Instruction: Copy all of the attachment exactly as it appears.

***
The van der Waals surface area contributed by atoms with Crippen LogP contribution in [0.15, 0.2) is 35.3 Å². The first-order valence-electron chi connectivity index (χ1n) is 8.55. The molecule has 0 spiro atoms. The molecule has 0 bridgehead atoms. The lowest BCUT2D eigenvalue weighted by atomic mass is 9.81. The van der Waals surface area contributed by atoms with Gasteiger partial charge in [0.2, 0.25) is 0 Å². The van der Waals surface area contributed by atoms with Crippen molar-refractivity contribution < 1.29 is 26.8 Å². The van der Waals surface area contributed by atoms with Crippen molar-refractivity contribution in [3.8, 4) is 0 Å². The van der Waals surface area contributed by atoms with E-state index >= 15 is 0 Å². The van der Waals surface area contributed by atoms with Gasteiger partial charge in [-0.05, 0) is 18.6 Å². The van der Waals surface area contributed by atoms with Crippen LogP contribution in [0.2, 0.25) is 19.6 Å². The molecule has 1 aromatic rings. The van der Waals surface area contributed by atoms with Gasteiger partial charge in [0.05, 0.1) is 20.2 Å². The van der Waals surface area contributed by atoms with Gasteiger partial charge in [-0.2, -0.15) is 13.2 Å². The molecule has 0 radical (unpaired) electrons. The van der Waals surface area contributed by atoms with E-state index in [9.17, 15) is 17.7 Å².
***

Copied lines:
The van der Waals surface area contributed by atoms with Crippen LogP contribution in [0.15, 0.2) is 35.3 Å². The first-order valence-electron chi connectivity index (χ1n) is 8.55. The molecule has 0 spiro atoms. The molecule has 0 bridgehead atoms. The lowest BCUT2D eigenvalue weighted by atomic mass is 9.81. The van der Waals surface area contributed by atoms with Gasteiger partial charge in [0.2, 0.25) is 0 Å². The van der Waals surface area contributed by atoms with Crippen molar-refractivity contribution < 1.29 is 26.8 Å². The van der Waals surface area contributed by atoms with Crippen molar-refractivity contribution in [3.8, 4) is 0 Å². The van der Waals surface area contributed by atoms with E-state index >= 15 is 0 Å². The van der Waals surface area contributed by atoms with Gasteiger partial charge in [-0.05, 0) is 18.6 Å². The van der Waals surface area contributed by atoms with Crippen LogP contribution in [0.2, 0.25) is 19.6 Å². The molecule has 1 aromatic rings. The van der Waals surface area contributed by atoms with Gasteiger partial charge in [0.05, 0.1) is 20.2 Å². The van der Waals surface area contributed by atoms with Gasteiger partial charge in [-0.2, -0.15) is 13.2 Å². The molecule has 0 radical (unpaired) electrons. The van der Waals surface area contributed by atoms with E-state index in [9.17, 15) is 17.7 Å².